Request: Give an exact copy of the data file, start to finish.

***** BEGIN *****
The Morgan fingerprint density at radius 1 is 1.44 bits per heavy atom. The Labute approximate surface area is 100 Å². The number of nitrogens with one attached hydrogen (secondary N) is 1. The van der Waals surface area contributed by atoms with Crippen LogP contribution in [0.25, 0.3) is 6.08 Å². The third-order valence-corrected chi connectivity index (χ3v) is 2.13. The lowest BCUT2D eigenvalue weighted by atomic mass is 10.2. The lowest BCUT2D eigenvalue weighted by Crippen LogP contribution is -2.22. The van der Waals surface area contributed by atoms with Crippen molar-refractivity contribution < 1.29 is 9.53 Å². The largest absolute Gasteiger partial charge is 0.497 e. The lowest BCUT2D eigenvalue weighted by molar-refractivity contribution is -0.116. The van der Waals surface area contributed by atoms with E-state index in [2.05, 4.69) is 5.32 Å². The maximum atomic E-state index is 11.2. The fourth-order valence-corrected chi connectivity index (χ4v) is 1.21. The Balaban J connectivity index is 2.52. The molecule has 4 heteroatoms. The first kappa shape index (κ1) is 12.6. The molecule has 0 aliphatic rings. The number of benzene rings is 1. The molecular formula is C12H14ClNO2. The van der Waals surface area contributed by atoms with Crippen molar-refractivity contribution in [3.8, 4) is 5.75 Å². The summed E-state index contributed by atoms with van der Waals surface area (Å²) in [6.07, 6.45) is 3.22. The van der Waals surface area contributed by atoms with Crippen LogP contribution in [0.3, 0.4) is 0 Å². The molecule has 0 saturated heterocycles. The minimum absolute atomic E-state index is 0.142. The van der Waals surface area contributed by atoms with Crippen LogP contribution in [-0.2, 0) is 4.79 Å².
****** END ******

The Morgan fingerprint density at radius 1 is 1.44 bits per heavy atom. The Labute approximate surface area is 100 Å². The number of nitrogens with one attached hydrogen (secondary N) is 1. The van der Waals surface area contributed by atoms with Crippen LogP contribution in [0.25, 0.3) is 6.08 Å². The third-order valence-corrected chi connectivity index (χ3v) is 2.13. The lowest BCUT2D eigenvalue weighted by atomic mass is 10.2. The lowest BCUT2D eigenvalue weighted by Crippen LogP contribution is -2.22. The van der Waals surface area contributed by atoms with Crippen molar-refractivity contribution < 1.29 is 9.53 Å². The largest absolute Gasteiger partial charge is 0.497 e. The lowest BCUT2D eigenvalue weighted by molar-refractivity contribution is -0.116. The van der Waals surface area contributed by atoms with E-state index in [2.05, 4.69) is 5.32 Å². The maximum atomic E-state index is 11.2. The fourth-order valence-corrected chi connectivity index (χ4v) is 1.21. The Balaban J connectivity index is 2.52. The molecule has 4 heteroatoms. The first kappa shape index (κ1) is 12.6. The molecule has 0 aliphatic rings. The number of benzene rings is 1. The molecular formula is C12H14ClNO2. The van der Waals surface area contributed by atoms with Crippen molar-refractivity contribution in [3.8, 4) is 5.75 Å². The summed E-state index contributed by atoms with van der Waals surface area (Å²) in [6.07, 6.45) is 3.22. The van der Waals surface area contributed by atoms with Crippen LogP contribution in [0.3, 0.4) is 0 Å². The molecule has 0 saturated heterocycles. The minimum absolute atomic E-state index is 0.142. The van der Waals surface area contributed by atoms with Crippen LogP contribution in [-0.2, 0) is 4.79 Å².